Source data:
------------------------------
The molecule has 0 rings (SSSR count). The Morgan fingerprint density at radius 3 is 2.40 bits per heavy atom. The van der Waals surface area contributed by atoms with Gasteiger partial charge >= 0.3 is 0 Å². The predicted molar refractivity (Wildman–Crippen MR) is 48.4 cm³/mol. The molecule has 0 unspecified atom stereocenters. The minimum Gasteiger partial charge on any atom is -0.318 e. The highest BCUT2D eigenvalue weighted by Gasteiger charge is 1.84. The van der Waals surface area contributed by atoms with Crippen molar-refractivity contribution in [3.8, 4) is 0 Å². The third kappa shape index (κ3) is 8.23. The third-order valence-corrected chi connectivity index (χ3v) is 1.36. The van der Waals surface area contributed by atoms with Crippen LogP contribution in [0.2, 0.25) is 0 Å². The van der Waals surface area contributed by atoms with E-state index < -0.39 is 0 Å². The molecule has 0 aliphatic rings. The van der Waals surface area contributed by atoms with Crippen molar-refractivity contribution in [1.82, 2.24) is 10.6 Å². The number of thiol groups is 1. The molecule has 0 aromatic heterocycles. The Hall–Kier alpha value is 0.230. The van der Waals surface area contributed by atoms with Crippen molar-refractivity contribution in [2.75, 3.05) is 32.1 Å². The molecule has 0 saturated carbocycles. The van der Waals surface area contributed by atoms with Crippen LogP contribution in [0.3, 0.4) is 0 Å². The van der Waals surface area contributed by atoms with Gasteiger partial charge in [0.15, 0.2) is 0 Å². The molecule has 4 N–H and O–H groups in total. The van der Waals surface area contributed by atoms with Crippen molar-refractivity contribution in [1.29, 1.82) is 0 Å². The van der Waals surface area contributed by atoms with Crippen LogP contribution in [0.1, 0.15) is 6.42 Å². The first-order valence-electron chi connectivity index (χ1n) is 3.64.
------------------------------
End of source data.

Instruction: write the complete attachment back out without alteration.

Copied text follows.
The molecule has 0 rings (SSSR count). The Morgan fingerprint density at radius 3 is 2.40 bits per heavy atom. The van der Waals surface area contributed by atoms with Gasteiger partial charge >= 0.3 is 0 Å². The predicted molar refractivity (Wildman–Crippen MR) is 48.4 cm³/mol. The molecule has 0 unspecified atom stereocenters. The minimum Gasteiger partial charge on any atom is -0.318 e. The highest BCUT2D eigenvalue weighted by Gasteiger charge is 1.84. The van der Waals surface area contributed by atoms with Crippen molar-refractivity contribution in [3.8, 4) is 0 Å². The third kappa shape index (κ3) is 8.23. The third-order valence-corrected chi connectivity index (χ3v) is 1.36. The van der Waals surface area contributed by atoms with Crippen LogP contribution in [0.2, 0.25) is 0 Å². The van der Waals surface area contributed by atoms with E-state index < -0.39 is 0 Å². The molecule has 0 aliphatic rings. The van der Waals surface area contributed by atoms with Crippen molar-refractivity contribution in [1.82, 2.24) is 10.6 Å². The number of thiol groups is 1. The molecule has 0 aromatic heterocycles. The Hall–Kier alpha value is 0.230. The van der Waals surface area contributed by atoms with Crippen molar-refractivity contribution in [2.75, 3.05) is 32.1 Å². The molecule has 0 saturated carbocycles. The van der Waals surface area contributed by atoms with Crippen LogP contribution in [0.3, 0.4) is 0 Å². The van der Waals surface area contributed by atoms with Gasteiger partial charge in [0.15, 0.2) is 0 Å². The molecule has 4 N–H and O–H groups in total. The van der Waals surface area contributed by atoms with Crippen molar-refractivity contribution in [1.29, 1.82) is 0 Å². The van der Waals surface area contributed by atoms with Crippen LogP contribution in [0.1, 0.15) is 6.42 Å². The first-order valence-electron chi connectivity index (χ1n) is 3.64.